A report by the UCAS admissions agency revealed that one in three 18-year-olds applying for universities in England, Wales and Northern Ireland in 2018 received some form of unconditional offer. Unconditional offers are when universities offer a space to students without them needing to earn certain grades in their end-of-school exams. Universities use them as a tool to increase how many students they enrol each year, because more fee-paying students means more money for the university.
To increase their acceptance rate even further, most universities present unconditional offers with strings attached - usually that the student must pick that university as their firm choice and reject any other offers they receive. In some cases, incentives to select the university as a firm choice are also given in the form of guaranteed accommodation or bursaries. A UCAS survey in 2019 found that more than half of unconditional offers came with a condition or incentive attached, which is why these types of offers have been coined as conditional unconditional offers.
There has been some backlash against conditional unconditional offers because some people believe they put unnecessary pressure on students and stop the application process from fully supporting student choice. Students may feel forced to accept an unconditional offer from a university they liked less because they do not know if they will get the grades needed to be accepted into their preferred choice. When Universities UK, a body which represents Britain's higher education institutions, published its code of practice on fair admissions - which universities are expected but not required to sign - it advised universities to avoid making conditional unconditional offers to students. It believes students should be able to select their university based solely on which is best suited to them.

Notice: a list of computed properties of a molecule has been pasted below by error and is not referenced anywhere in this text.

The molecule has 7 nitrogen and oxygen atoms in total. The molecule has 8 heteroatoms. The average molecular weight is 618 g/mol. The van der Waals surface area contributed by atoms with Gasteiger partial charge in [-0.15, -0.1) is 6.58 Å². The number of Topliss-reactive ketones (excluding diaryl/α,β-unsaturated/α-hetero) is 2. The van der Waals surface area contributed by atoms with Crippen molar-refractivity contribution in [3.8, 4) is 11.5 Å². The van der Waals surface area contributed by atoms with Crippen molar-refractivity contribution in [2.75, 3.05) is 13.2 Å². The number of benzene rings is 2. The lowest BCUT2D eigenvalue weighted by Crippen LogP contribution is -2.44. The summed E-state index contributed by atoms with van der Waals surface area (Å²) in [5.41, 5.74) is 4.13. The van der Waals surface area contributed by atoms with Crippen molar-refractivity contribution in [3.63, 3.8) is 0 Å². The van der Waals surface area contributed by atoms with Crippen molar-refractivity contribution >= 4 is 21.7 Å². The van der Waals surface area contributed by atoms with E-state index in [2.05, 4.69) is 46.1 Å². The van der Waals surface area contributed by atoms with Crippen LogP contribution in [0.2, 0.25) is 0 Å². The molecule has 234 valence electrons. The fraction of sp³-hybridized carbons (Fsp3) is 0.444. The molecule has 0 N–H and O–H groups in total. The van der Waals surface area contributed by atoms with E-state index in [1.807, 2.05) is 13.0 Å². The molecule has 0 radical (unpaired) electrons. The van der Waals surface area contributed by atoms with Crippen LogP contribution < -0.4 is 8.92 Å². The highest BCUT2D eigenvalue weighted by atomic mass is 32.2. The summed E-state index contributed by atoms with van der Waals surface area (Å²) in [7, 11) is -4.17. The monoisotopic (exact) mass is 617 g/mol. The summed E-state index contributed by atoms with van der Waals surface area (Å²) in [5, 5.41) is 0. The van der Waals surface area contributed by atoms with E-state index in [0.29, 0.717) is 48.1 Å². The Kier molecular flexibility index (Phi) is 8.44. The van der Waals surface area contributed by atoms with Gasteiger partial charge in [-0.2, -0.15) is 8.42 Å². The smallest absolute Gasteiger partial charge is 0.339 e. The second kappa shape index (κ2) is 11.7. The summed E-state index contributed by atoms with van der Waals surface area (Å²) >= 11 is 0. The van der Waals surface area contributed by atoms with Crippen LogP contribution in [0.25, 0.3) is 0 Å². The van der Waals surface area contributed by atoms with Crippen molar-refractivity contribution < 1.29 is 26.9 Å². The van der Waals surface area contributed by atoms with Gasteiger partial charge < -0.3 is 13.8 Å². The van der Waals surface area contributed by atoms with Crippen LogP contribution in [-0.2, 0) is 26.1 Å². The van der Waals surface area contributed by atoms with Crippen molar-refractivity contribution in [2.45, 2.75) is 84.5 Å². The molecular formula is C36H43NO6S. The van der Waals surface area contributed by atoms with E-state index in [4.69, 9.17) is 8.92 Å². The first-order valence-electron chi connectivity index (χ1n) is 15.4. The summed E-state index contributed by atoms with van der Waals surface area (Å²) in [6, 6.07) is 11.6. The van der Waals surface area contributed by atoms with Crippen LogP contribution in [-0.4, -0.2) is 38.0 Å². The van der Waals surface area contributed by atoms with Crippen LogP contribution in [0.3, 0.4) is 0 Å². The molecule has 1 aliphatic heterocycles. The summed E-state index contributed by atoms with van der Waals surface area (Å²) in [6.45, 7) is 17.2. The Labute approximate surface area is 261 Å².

There is also opposition to the idea of unconditional offers generally, on the basis that students who have received unconditional offers may not try as hard at school to reach their target grades, since they no longer need them to get into university. Some also worry that by essentially lowering university entry-grade requirements, unconditional offers end up putting less academically-gifted students into degree programmes they will struggle to cope with, leading to stress, unhappiness and higher flunk-out rates.
Part of the disconnect between these two positions may come from the fact that most students don’t hit their predicted grades, regardless of whether they have an unconditional offer or not. Studies have found that 75 percent of students are predicted higher A-Level grades than they ultimately get. Given this, it’s perhaps not surprising that students themselves think the benefits of unconditional offers outweigh the negatives: 70 percent of UCAS applicants are in favour of unconditional offers.
Unconditional offers may also improve the diversity of university graduates. Teenagers from working class backgrounds are more likely to get lower grades compared to middle-class students, so unconditional offers may increase their chances of getting into higher education. That in turn increases their chances of getting higher-paid professional jobs, which creates a fairer society. For many students, even conditional unconditional offers may be worth it. Being guaranteed a space at university can heavily reduce the stress of preparing for A-Level exams, which is good for students’ mental health and wellbeing. And the monetary incentives that come with these offers can relieve students from some of the costs associated with going to university. That's not an insignificant benefit.
We live in the same neighbourhood, area, country, and planet with about seven billion other people, and our economies inevitably overlap all the time. That means the economic choices we make might have consequences outside our control, and someone else’s choices might have a direct effect on your economy – even if you’ve never met them before…